The most remarkable scene in the movie: a guilty Nichols/Kaye, feeling that his daughter's polio is the direct result of his neglect of her in favor of jazz, promises God that if she survives, he will give up music and devote himself to her care. Sound hokey? Could have been. But the scene where Kaye throws his cornet into the river is absolutely spine-chilling. He stops, tenderly caressing the cornet keys, allowing the happy memories to pass wistfully over his features...then coldly, abruptly, tosses the instrument into the waters below. When Kaye straightens up, he seems to have aged twenty years and gained fifty pounds...a remarkable scene.
The second level on which the film can be appreciated: an introduction to a wonderful musician. Like "The Glenn Miller Story" and "The Benny Goodman Story," "The Five Pennies" makes little attempt to give an accurate portrayal of its subject. Ernest Loring Nichols, from all accounts, was a cool, calculating businessman, nothing like the madcap, freewheeling character played by Danny Kaye. As a cornetist he stood willingly in the shadow of his idol Bix Beiderbecke, whose playing style he strove (with some success) to duplicate. Despite the fact that Bix was the major personal and professional influence on Red, he is mentioned only once, toward the end of the film: "(in those early days) there was Louis (Armstrong), Bix and me--and that was it!"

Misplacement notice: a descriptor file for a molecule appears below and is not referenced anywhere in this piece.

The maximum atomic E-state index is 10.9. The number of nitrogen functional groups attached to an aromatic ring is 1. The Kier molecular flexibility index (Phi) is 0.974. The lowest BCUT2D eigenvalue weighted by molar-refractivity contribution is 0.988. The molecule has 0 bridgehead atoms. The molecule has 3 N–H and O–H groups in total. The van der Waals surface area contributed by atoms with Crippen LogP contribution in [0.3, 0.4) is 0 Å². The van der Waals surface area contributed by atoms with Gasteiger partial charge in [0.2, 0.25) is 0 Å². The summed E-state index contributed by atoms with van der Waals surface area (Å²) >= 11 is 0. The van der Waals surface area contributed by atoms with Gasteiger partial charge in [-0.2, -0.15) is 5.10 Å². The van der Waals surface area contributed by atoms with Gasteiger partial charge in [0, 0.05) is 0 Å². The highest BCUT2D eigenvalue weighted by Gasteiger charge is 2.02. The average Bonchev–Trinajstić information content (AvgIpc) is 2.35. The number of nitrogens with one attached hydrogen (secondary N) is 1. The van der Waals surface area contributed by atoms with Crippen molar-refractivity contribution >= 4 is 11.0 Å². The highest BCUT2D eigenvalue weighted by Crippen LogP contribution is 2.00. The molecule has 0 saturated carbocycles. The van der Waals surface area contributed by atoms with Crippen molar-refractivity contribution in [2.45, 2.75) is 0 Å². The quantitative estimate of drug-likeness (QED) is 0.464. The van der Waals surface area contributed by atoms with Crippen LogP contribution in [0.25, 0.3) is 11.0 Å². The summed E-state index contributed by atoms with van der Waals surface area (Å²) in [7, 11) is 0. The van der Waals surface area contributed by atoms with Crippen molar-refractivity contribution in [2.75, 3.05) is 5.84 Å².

Biographical inaccuracies aside, the pure tone of the real Nichols' cornet shines through brilliantly, and reaches out to grab the ear of the traditional jazz fan--at least it did mine. When I first saw the film in '81, I was a Glenn Miller and Benny Goodman fan, and knew Nichols only as a bandleader they had played with early on. The movie was a springboard, leading me to search out the albums, and the real biographical details, of the very real Red Nichols.
Incidentally, the film benefited the by-then largely forgotten Nichols greatly: just as the late-5O's dixieland-revival was gathering steam, he landed a Columbia contract, and recorded some wonderful stereo albums of his past hits--and of the music specially written for the film by Silvia Fine (Mrs. Danny Kaye). Though he died in '65 (while in Vegas to play a gig), his music lives on through these wonderful albums --and through the soundtrack on Decca, featuring not only Nichols but Louis Armstrong. Their duets, through placed in fictionalized scenes, stand as a legitimate audio document of two of the earliest and most influential cornetist/trumpeters in history playing together--in glorious, analog stereo. I'll join the others who've commented on this film in wishing that this wonderful soundtrack would be released on CD. (Not outside the realm of possibility: the soundtrack of "Pete Kelly's Blues, from the same time period, has just appeared on CD...so who knows?)
For both traditional jazz fans, and those who appreciate wholesomely uplifting (but NOT goody-goody) film, this movie is a treasure.